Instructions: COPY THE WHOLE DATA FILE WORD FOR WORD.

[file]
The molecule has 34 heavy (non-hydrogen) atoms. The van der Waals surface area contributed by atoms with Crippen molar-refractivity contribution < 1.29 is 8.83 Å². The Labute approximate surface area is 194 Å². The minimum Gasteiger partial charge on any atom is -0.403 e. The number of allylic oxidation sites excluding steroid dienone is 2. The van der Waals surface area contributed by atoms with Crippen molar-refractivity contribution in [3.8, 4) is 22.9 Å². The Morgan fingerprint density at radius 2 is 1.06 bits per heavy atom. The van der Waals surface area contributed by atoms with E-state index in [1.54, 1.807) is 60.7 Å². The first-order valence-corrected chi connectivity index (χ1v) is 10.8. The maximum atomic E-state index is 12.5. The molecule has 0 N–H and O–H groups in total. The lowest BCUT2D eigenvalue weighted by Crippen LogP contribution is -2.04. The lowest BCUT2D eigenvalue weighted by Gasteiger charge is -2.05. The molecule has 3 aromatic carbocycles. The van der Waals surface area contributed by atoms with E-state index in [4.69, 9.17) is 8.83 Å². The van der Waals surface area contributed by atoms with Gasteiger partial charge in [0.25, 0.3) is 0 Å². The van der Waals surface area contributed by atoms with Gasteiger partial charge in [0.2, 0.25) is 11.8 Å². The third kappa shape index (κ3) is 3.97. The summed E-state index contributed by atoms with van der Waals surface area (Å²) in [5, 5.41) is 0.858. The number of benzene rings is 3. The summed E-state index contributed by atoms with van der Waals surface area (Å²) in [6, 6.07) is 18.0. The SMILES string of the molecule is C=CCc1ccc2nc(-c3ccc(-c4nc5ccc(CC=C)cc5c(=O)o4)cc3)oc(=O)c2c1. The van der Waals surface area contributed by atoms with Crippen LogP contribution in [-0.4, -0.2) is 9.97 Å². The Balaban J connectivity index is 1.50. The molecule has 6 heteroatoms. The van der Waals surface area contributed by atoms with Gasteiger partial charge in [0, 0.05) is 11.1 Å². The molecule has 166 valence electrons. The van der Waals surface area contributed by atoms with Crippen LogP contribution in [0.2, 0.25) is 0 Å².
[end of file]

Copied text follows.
The molecule has 34 heavy (non-hydrogen) atoms. The van der Waals surface area contributed by atoms with Crippen molar-refractivity contribution < 1.29 is 8.83 Å². The Labute approximate surface area is 194 Å². The minimum Gasteiger partial charge on any atom is -0.403 e. The number of allylic oxidation sites excluding steroid dienone is 2. The van der Waals surface area contributed by atoms with Crippen molar-refractivity contribution in [3.8, 4) is 22.9 Å². The Morgan fingerprint density at radius 2 is 1.06 bits per heavy atom. The van der Waals surface area contributed by atoms with E-state index in [1.54, 1.807) is 60.7 Å². The first-order valence-corrected chi connectivity index (χ1v) is 10.8. The maximum atomic E-state index is 12.5. The molecule has 0 N–H and O–H groups in total. The lowest BCUT2D eigenvalue weighted by Crippen LogP contribution is -2.04. The lowest BCUT2D eigenvalue weighted by Gasteiger charge is -2.05. The molecule has 3 aromatic carbocycles. The van der Waals surface area contributed by atoms with E-state index in [4.69, 9.17) is 8.83 Å². The van der Waals surface area contributed by atoms with Gasteiger partial charge in [0.25, 0.3) is 0 Å². The van der Waals surface area contributed by atoms with Gasteiger partial charge in [0.2, 0.25) is 11.8 Å². The third kappa shape index (κ3) is 3.97. The summed E-state index contributed by atoms with van der Waals surface area (Å²) in [5, 5.41) is 0.858. The number of benzene rings is 3. The summed E-state index contributed by atoms with van der Waals surface area (Å²) in [6, 6.07) is 18.0. The SMILES string of the molecule is C=CCc1ccc2nc(-c3ccc(-c4nc5ccc(CC=C)cc5c(=O)o4)cc3)oc(=O)c2c1. The van der Waals surface area contributed by atoms with Crippen LogP contribution in [-0.4, -0.2) is 9.97 Å². The Balaban J connectivity index is 1.50. The molecule has 6 heteroatoms. The van der Waals surface area contributed by atoms with Gasteiger partial charge in [0, 0.05) is 11.1 Å². The molecule has 166 valence electrons. The van der Waals surface area contributed by atoms with Crippen LogP contribution in [0.2, 0.25) is 0 Å².